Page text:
About a week ago, I finished up a few freelance projects, and around this time, a friend e-mailed me about an opportunity he thought I’d be interested in. The posting was for a freelance designer for a startup. Remote work, which I love since I prefer my home office until my NY move. I confidently applied, as my style seemed to fit the brand.
As a web designer, your job should technically simply be to design things, then have a back-end developer come and finish up the job with coding it. However, in today’s world, employers and clients, would of course prefer one person that can do a little bit of both. This is why web designers need to learn code. Although you may not have to go deep into these back-end sources, you wouldn’t even know how to approach things as a designer if your client requests Ruby On Rails and you know nothing about the framework or its capabilities.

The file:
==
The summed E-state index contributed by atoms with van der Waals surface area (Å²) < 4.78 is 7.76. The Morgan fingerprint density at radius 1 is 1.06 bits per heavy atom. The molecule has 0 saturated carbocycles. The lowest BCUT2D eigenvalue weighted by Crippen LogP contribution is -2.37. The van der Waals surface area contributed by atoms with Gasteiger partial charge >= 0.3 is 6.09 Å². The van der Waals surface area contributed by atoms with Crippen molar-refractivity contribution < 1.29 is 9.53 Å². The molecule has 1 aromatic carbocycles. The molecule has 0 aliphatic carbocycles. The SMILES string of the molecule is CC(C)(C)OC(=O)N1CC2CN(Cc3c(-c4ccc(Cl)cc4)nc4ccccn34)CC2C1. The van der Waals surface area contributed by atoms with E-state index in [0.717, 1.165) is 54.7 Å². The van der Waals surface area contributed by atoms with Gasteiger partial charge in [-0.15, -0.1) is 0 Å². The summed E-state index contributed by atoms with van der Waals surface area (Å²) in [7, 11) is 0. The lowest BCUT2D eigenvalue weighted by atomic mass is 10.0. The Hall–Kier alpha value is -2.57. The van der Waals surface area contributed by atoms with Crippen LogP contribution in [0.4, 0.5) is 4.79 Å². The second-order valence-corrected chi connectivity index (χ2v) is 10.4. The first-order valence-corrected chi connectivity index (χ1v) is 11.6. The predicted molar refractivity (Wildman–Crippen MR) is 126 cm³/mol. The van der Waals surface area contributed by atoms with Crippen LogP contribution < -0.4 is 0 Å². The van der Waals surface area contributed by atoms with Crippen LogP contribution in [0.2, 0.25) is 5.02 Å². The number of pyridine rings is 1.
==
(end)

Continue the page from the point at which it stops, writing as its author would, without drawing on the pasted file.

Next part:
I’ve learned and worked with Ruby, Python, and Github on a project-by-project basis, but it bothers me that I don’t have them 100% mastered and strongly represented in my portfolio.
With this said, I’ll be expanding my portfolio to include more coding and application designs and functions. I look forward to exploring sources like CodeAcademy, Treehouse, Udacity, various books, and more (investments). So far I’m loving Code Academy (free) and well be investing in the others (monthly payments) after. I’ll be sharing new projects and progress here, so stay tuned!
Are you a web designer? Do you feel you’ll always stick to just the design, or will you dive into coding too one day?
*featured image: nightstand by Manuel Barrera
- xoxo, Lindsey